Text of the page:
Q&A: Speed and Storage Support Mobile Technology in K–12 Classrooms

EDTECH: Why is it important to pay attention to the system performance of K–12 desktops, laptops or tablets?

Weech: What’s really important is the user experience — how people are interacting with those systems. All of this rich content is getting delivered, and we’ve moved from this one-way conduit to a two-way conduit. Over time, files, media — lots of things — start to accumulate.

When you look at a K–12 system, schools really have to approach this from a budgetary standpoint: “What can we afford?” If you look at the content that’s being delivered and the accumulation of it, it drives performance on those student systems right to the edge of acceptable.

IT administrators in K–12 really have to pay attention to the question of, “What are the levers that I have to give a better user experience and better performance to my students, administrators and teachers?” Memory and storage upgrades are really two of the key things that can enhance that experience and maintain the level of performance that is needed.

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Sandil: Remote learning accelerated the way people consume rich content. When kids go back to school, they’ll have gotten used to having all this multimedia for collaboration, and tools like SharePoint and OneDrive. We have shifted the baseline, and I don’t think this is temporary. We’ve enabled K–12 students with these tools, and they’ll find even more ways to use them.

Weech: What the students are doing with these systems is so far beyond what we were doing, even in the college environment, a few years ago. In STEM schools, kids are coding at a very high level. They are editing video. They are creating content. And these are applications that require memory and storage.

Sandil: The need for your device to perform better — exponentially better — is driving most of the demand for our products.

EDTECH: What should K–12 IT leaders look for when making upgrades?

Sandil: One thing I always recommend is for IT administrators to know what machines are in their portfolios. I always suggest using tools like the Crucial system scanner to see what solutions work with your devices. You need to know what the devices can support and then buy the product or components to upgrade your machines.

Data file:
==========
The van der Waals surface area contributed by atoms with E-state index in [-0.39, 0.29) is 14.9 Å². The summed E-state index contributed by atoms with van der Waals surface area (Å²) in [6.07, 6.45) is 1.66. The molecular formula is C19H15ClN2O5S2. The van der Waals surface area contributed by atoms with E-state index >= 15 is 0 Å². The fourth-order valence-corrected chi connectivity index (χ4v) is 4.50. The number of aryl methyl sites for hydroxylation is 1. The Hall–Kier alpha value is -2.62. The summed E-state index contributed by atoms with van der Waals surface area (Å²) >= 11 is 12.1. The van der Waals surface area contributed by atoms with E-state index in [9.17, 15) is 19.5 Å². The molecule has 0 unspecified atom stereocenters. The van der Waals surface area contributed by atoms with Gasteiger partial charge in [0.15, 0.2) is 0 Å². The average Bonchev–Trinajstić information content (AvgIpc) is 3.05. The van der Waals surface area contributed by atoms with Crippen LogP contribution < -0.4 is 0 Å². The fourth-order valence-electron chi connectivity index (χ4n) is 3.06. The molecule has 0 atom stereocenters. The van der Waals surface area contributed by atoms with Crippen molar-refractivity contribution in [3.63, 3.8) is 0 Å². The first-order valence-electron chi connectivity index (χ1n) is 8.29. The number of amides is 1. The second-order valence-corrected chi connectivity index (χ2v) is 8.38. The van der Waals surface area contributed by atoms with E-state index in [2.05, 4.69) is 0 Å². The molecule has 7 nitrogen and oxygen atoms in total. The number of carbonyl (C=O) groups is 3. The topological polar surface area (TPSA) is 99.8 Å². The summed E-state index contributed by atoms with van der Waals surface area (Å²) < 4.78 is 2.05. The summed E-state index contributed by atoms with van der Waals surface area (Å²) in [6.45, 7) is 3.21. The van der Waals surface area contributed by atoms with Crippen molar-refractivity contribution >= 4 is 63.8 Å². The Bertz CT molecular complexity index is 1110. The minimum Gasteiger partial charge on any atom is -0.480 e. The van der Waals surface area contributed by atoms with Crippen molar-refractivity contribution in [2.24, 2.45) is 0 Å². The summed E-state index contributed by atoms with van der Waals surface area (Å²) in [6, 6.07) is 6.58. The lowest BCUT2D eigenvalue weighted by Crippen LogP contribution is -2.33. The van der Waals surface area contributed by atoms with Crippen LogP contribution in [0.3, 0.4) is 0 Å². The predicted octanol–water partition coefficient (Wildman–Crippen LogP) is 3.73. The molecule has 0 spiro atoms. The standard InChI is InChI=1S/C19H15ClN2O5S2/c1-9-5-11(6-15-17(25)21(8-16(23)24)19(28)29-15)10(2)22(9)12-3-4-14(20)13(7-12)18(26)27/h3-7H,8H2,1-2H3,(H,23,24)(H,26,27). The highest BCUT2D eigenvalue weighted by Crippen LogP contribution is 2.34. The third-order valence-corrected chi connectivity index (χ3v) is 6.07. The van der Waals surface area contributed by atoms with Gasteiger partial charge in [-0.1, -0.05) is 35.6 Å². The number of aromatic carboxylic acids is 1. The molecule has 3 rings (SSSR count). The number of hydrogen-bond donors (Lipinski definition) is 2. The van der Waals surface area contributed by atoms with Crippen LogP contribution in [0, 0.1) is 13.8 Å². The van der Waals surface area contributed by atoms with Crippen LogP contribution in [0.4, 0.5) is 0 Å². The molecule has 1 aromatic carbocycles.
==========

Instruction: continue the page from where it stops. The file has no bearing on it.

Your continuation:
Weech: Over the past 25 years, Crucial has developed a lot of tools to assist administrators. We have a database that allows us to, with the IT administrators’ permission, deploy the tools on their systems.

It’s like a consultant who gives you the options that are best for your system and guaranteed to work in your system.

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Sandil: We now have 190,000 system configurations in the database. We have mapped 99 percent of the world’s computers. Anytime a new device launches, we update that in our database within 48 to 72 hours.

EDTECH: What are your predictions for technology in the K–12 segment over the next five years?

Sandil: We just launched DDR5, which is a whole new standard in computer memory. It will double the amount of memory and bandwidth your computer can process. We do believe that, in the K–12 space, people will want two or even three times the memory and storage capacity on the device and in the data center.

A lot of people are talking about the metaverse and virtual reality. Virtual reality applications and rich media will need a lot of storage space.

We also believe the category of portable SSDs will expand. K–12 users will want a durable SSD, so they can be mobile.

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Weech: As students return to the classroom full time and the learning environment returns to something a little more familiar, it will be interesting to see how the technology that has been deployed during this time fuses back into that environment. What changes will it drive in face-to-face learning?

Longer-term trends coming out of the global workplace, like virtual machines, might make it into the educational environment. A lot of districts are deploying laptops or tablets to students. Will we get to a point where robust home equipment takes predominance?

In any case, memory and storage will be key for personal devices or devices controlled by districts and deployed to kids.

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